"Learnings From An Entrepreneurial Life" by Sanjay Anandaram

By Sanjay Anandaram|11th Oct 2011
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The young engineer looked up at the sign which said AB Engineering Works. His letter of appointment, he remembered, said AB Engineering and he had just been directed by various people starting from the railway station, responding to his English and non-existent Hindi, to this location. This was his first trip to Agra, indeed his first time in North India. He had applied on a whim to an UPSC advertisement in the newspaper for the job of electrical engineer in the defence ministry and was surprised that he had been selected. In spite of a lot of apprehension and trepidation at home, he set out for Agra, his first trip to North India.He had graduated less than 5 years ago as an engineer and had joined the Andhra Pradesh State Electricity Board where he worked for a couple of years. Getting bored with that job, he then joined the Kothari group as an electrical engineer in their Trichy outfit. A tough hard charging boss, two competing labour unions and a hostile environment greeted him there. Working hard, solving problems, working closely with the unions, tact and diplomacy earned him a lot of goodwill and a good name. Yet he wasn’t feeling sufficiently challenged.

The engineer, waiting outside AB Engineering Works, waited for a couple of hours for someone to show up. When someone did show up, he showed the person his letter of appointment. He was shocked to learn that he was actually supposed to report to the army’s Army Base Engineering that was located at the other end of town! With his “hold-all” in tow, he finally arrived. He worked hard there and quickly gained the attention of his superiors. He was sent for training on electronics and then worked on various projects for the Army’s Corp of Engineers. He lived in the barracks. It was the mid 1960s.

The LIC of India had decided to import a computer but couldn’t deploy it because of intense agitation by labour unions who thought jobs would be lost. This computer then found its way to the Defence Ministry in Delhi which then looked for people who could operate the computer. This engineer was selected for training on computers – he topped the training - moved to Delhi and earned a good name for the quality of his work and ability to work with people. Experiencing the glass ceiling for civilians in the defence services, he began to look around for opportunities outside. It was the late 1970s and he had a young family as well. He had never been to Bombay, as it was called then and so he headed there.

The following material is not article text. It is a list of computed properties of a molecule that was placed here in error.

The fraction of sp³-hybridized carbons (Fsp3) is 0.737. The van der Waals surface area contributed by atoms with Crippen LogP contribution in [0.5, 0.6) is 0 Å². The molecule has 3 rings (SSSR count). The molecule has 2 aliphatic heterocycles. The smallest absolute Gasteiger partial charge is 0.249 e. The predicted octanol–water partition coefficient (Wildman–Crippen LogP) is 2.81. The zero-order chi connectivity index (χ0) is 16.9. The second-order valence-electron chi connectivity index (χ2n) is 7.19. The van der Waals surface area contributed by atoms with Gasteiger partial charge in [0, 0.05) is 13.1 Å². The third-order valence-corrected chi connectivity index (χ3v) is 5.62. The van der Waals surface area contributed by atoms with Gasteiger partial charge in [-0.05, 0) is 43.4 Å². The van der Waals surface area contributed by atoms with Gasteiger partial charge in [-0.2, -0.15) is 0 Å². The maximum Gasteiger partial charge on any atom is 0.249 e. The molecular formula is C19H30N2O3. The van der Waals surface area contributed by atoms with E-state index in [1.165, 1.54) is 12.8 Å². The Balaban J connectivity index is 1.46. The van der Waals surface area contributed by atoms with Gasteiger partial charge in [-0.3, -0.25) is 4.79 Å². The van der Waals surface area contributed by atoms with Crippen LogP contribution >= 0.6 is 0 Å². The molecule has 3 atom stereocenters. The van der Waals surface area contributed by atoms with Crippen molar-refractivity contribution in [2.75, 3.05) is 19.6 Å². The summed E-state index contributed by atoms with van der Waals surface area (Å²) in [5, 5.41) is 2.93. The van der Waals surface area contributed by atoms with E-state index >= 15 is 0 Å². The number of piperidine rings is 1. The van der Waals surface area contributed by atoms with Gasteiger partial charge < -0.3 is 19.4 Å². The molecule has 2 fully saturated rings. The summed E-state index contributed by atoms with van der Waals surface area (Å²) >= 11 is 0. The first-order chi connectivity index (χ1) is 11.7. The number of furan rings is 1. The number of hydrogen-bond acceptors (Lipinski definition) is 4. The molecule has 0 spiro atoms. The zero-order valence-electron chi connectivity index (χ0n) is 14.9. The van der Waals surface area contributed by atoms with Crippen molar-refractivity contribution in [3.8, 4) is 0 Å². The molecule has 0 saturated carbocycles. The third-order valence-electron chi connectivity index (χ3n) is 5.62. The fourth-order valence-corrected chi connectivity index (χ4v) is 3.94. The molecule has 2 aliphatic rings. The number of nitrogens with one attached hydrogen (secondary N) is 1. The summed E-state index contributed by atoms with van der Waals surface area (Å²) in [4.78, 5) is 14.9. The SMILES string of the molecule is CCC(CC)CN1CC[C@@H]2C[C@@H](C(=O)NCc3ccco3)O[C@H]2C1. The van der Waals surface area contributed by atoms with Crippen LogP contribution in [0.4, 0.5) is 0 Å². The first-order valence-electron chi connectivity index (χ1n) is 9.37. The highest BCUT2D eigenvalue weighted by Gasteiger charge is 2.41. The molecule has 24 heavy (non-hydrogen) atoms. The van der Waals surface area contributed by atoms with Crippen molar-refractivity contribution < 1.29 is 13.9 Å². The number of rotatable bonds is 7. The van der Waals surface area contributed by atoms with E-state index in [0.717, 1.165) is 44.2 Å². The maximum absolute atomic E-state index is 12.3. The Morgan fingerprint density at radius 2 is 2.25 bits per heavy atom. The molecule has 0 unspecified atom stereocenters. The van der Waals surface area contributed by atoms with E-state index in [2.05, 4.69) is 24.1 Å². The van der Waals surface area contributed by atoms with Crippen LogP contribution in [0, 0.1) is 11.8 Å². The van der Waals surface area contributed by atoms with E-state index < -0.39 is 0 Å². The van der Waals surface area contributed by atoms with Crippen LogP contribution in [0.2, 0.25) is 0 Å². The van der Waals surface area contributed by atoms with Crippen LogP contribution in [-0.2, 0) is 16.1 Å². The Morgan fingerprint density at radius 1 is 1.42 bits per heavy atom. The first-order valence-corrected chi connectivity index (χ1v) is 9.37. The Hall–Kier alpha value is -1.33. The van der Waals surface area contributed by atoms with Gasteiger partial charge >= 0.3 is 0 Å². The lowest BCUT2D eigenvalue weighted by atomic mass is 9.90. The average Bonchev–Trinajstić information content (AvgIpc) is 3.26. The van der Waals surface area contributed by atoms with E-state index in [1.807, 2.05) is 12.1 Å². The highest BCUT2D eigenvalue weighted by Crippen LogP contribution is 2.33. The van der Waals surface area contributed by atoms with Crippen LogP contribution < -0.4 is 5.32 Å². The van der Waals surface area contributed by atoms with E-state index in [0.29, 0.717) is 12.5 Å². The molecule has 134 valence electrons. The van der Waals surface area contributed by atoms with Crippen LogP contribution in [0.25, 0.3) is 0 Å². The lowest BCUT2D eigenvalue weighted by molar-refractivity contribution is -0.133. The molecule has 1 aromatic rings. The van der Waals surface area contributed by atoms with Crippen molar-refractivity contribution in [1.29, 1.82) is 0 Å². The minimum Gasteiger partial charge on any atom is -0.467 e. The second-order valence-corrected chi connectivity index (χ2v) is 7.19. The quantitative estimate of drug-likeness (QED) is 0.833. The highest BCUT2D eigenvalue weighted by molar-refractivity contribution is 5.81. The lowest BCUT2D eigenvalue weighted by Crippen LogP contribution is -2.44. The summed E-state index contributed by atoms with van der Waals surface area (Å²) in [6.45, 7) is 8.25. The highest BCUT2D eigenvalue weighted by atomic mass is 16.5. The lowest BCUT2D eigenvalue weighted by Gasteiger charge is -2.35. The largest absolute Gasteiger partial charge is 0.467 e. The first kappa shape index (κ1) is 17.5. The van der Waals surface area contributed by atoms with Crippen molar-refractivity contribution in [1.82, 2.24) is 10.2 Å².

MNCs like Coca Cola and IBM had been asked to leave the country – this had created a huge opportunity for Indian companies and indeed led to the birth of the Indian IT industry. Indian companies imported computers to start EDP - electronic data processing – departments with the UK’s ICL and the US’ Data General being the preferred suppliers. The engineer applied for and got a job with the Walchand group, which incidentally built India’s first modern port (Hindustan Shipyard), first aircraft factory (HAL) and first car factory (Premier Automobiles) at their factory outside Pune. A young Indian company, Patni Computers, had tied up with Data General to provide computing and training services to EDP personnel of various companies. The engineer received training on this machine by one NR Narayana Murthy of Patni Computers.

Wanting to experience the big city life of Bombay and given the rising demand for computer experts, he applied for and received an offer from a top MNC – Union Carbide (remember, Bhopal hadn’t yet happened!) which had also procured a DG machine. At the same time, he was approached by NR Narayana Murthy to consider teaming up with him to start a company. He had a choice to make: a well known, well paying, respected MNC job in Mumbai versus a no-name startup in Pune. The decision was clear – join the startup! Murthy had a good reputation, the opportunity to learn was great and the challenges were exciting. It was 1981. The company he co-founded was Infosys.

The engineer’s name is NS Raghavan. He is a first generation entrepreneur who, in 1999, quit the company he co-founded (as Joint Managing Director) to start several initiatives to support entrepreneurship. He set up the eponymous NSR Centre for Entrepreneurial Learning at IIM-B, mentored, funded and supported several entrepreneurs in addition to significantly supporting various not-for-profit ventures. Arguably, the first such person in India.

How then did an educated, very middle class Indian end up as an entrepreneur when, even today, it is still the exception rather than the norm to find a member from the educated middle class considering joining a startup, let alone co-founding one? What then are the learnings one can glean from such an experience?

1. Don’t shy away from challenges. Seek out new challenges. Follow your heart. Get out of your comfort zone.

2. Work hard. Demonstrate capability.

3. Learn as much as possible. Use all opportunities to do so

4. Be good to and with people. Be humble.

5. Success is a by-product of the above – money has never been the motivator, it has been the by-product

6. Give back.

Not very different from what all entrepreneurship studies tend to throw up!

What do you think?

Disclosure: I’m an advisor to Ojas Ventures which is backed by NS Raghavan.

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